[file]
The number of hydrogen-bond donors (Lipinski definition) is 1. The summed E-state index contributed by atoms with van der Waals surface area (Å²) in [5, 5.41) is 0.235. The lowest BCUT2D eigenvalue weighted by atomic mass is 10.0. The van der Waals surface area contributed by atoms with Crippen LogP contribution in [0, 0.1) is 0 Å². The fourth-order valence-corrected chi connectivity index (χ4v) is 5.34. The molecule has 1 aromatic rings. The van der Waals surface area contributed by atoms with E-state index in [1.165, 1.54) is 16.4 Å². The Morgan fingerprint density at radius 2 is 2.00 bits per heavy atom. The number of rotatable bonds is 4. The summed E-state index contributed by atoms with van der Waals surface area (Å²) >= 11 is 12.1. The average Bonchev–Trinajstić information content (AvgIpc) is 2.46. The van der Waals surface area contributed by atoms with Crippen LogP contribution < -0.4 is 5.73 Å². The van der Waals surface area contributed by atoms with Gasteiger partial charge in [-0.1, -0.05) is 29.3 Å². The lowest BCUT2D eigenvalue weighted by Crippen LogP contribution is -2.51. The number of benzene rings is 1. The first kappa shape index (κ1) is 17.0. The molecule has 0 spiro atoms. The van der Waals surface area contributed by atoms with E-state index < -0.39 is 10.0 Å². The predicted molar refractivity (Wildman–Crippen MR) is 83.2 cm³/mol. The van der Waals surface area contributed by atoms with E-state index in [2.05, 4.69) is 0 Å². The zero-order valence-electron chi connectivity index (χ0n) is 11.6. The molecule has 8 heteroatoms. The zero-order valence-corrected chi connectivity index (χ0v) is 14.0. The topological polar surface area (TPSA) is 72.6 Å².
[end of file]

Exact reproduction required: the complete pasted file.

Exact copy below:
The number of hydrogen-bond donors (Lipinski definition) is 1. The summed E-state index contributed by atoms with van der Waals surface area (Å²) in [5, 5.41) is 0.235. The lowest BCUT2D eigenvalue weighted by atomic mass is 10.0. The van der Waals surface area contributed by atoms with Crippen LogP contribution in [0, 0.1) is 0 Å². The fourth-order valence-corrected chi connectivity index (χ4v) is 5.34. The molecule has 1 aromatic rings. The van der Waals surface area contributed by atoms with E-state index in [1.165, 1.54) is 16.4 Å². The Morgan fingerprint density at radius 2 is 2.00 bits per heavy atom. The number of rotatable bonds is 4. The summed E-state index contributed by atoms with van der Waals surface area (Å²) >= 11 is 12.1. The average Bonchev–Trinajstić information content (AvgIpc) is 2.46. The van der Waals surface area contributed by atoms with Crippen LogP contribution < -0.4 is 5.73 Å². The van der Waals surface area contributed by atoms with Gasteiger partial charge in [-0.1, -0.05) is 29.3 Å². The lowest BCUT2D eigenvalue weighted by Crippen LogP contribution is -2.51. The number of benzene rings is 1. The first kappa shape index (κ1) is 17.0. The molecule has 0 spiro atoms. The van der Waals surface area contributed by atoms with E-state index < -0.39 is 10.0 Å². The predicted molar refractivity (Wildman–Crippen MR) is 83.2 cm³/mol. The van der Waals surface area contributed by atoms with E-state index in [2.05, 4.69) is 0 Å². The zero-order valence-electron chi connectivity index (χ0n) is 11.6. The molecule has 8 heteroatoms. The zero-order valence-corrected chi connectivity index (χ0v) is 14.0. The topological polar surface area (TPSA) is 72.6 Å².